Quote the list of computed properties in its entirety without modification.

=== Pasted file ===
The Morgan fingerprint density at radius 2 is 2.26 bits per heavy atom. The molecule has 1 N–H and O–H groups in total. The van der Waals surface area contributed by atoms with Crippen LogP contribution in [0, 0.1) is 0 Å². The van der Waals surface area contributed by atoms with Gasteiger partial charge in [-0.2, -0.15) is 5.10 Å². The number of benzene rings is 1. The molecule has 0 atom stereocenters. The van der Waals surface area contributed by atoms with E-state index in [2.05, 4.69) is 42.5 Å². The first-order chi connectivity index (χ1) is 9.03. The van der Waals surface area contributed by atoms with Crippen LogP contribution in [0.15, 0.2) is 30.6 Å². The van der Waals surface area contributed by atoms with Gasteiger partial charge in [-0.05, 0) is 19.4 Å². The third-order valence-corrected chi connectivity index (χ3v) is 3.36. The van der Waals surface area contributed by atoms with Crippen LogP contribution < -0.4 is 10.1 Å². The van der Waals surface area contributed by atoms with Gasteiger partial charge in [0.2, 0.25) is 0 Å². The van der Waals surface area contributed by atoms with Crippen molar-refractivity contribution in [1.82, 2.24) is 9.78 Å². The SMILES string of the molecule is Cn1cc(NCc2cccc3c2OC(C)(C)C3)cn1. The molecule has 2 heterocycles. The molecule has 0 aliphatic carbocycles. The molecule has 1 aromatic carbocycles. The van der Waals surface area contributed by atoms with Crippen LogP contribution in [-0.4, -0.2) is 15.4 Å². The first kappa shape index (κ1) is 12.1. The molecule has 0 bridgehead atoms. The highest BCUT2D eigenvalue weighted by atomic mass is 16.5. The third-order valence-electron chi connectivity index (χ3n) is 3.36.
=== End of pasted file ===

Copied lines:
The Morgan fingerprint density at radius 2 is 2.26 bits per heavy atom. The molecule has 1 N–H and O–H groups in total. The van der Waals surface area contributed by atoms with Crippen LogP contribution in [0, 0.1) is 0 Å². The van der Waals surface area contributed by atoms with Gasteiger partial charge in [-0.2, -0.15) is 5.10 Å². The number of benzene rings is 1. The molecule has 0 atom stereocenters. The van der Waals surface area contributed by atoms with E-state index in [2.05, 4.69) is 42.5 Å². The first-order chi connectivity index (χ1) is 9.03. The van der Waals surface area contributed by atoms with Crippen LogP contribution in [0.15, 0.2) is 30.6 Å². The van der Waals surface area contributed by atoms with Gasteiger partial charge in [-0.05, 0) is 19.4 Å². The third-order valence-corrected chi connectivity index (χ3v) is 3.36. The van der Waals surface area contributed by atoms with Crippen LogP contribution < -0.4 is 10.1 Å². The van der Waals surface area contributed by atoms with Gasteiger partial charge in [0.2, 0.25) is 0 Å². The van der Waals surface area contributed by atoms with Crippen molar-refractivity contribution in [1.82, 2.24) is 9.78 Å². The SMILES string of the molecule is Cn1cc(NCc2cccc3c2OC(C)(C)C3)cn1. The molecule has 2 heterocycles. The molecule has 0 aliphatic carbocycles. The molecule has 1 aromatic carbocycles. The van der Waals surface area contributed by atoms with Crippen LogP contribution in [-0.4, -0.2) is 15.4 Å². The first kappa shape index (κ1) is 12.1. The molecule has 0 bridgehead atoms. The highest BCUT2D eigenvalue weighted by atomic mass is 16.5. The third-order valence-electron chi connectivity index (χ3n) is 3.36.